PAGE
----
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The vice-chairman of Samsung Electronics, 49, arrived at Seoul Central District Court on a justice ministry bus handcuffed, bound with white rope around his dark jacket, and carrying an envelope of documents.

Lee was found guilty of bribery, embezzlement, perjury and other charges centred on payments and promises by Samsung totalling 43.3 billion won (around $40 million) to Park’s secret confidante Choi Soon-Sil.

The court found the money was in return for policy favours including government support for Lee’s hereditary succession at the group, after his father was left bedridden by a heart attack in 2014.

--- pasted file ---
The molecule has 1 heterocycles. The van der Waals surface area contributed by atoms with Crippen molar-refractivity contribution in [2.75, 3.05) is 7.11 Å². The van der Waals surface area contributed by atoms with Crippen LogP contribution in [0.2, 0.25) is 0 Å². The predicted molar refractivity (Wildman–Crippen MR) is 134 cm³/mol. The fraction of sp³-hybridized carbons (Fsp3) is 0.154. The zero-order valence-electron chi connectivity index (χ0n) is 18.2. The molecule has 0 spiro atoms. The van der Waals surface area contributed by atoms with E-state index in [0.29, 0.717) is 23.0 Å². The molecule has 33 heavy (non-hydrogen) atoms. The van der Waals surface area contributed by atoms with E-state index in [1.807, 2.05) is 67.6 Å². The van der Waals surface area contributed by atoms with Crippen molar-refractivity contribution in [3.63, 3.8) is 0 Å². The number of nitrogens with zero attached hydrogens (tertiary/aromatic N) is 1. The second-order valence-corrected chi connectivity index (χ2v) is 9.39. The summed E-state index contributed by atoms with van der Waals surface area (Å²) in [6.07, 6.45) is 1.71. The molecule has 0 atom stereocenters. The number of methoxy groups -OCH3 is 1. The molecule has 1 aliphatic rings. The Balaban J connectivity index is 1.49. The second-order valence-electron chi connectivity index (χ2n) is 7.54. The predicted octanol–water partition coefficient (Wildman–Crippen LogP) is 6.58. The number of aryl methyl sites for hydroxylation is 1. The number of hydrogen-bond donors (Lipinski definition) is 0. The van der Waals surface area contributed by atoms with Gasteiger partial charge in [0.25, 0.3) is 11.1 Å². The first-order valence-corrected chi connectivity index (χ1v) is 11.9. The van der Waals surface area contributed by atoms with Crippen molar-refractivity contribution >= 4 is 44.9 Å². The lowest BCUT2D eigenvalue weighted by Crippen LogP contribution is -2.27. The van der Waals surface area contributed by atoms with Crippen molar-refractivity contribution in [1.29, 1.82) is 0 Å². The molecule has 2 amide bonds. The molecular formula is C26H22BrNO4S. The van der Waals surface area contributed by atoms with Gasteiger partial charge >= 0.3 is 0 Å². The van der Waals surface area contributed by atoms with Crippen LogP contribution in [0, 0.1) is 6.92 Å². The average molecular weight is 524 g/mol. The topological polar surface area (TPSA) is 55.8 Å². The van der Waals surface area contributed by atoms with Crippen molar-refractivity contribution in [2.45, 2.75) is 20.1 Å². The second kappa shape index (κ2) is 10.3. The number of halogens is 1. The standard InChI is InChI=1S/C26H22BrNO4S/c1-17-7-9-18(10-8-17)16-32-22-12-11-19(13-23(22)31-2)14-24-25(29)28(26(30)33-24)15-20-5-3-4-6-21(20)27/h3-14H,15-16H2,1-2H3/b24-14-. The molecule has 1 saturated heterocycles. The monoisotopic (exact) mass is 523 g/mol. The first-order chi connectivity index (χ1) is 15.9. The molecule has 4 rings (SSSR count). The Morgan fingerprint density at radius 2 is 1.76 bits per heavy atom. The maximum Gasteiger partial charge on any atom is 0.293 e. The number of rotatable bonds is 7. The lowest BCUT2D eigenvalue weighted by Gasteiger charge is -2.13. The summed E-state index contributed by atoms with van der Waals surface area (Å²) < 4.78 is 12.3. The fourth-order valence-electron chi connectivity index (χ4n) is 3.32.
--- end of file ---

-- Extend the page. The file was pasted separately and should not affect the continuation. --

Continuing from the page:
The defence had denied the charges, saying Samsung was pressured by Park to make the donations under duress – and that Lee was not aware of them and did not approve them. Four other top Samsung executives were also convicted and received sentences of up to four years.

Lee’s lawyers said he would appeal.

‘Ruling family’

The verdict could add impetus to new President Moon Jae-In’s campaign pledges to reform the chaebols.

The firms have long had murky connections with political authorities in South Korea, and past trials of their leaders have often ended with light or suspended sentences, with courts citing their contributions to the economy.

The Lee clan directly owns about five percent of Samsung Electronics shares, but maintains its grip on the wider group through a byzantine web of cross-ownership stakes involving dozens of companies.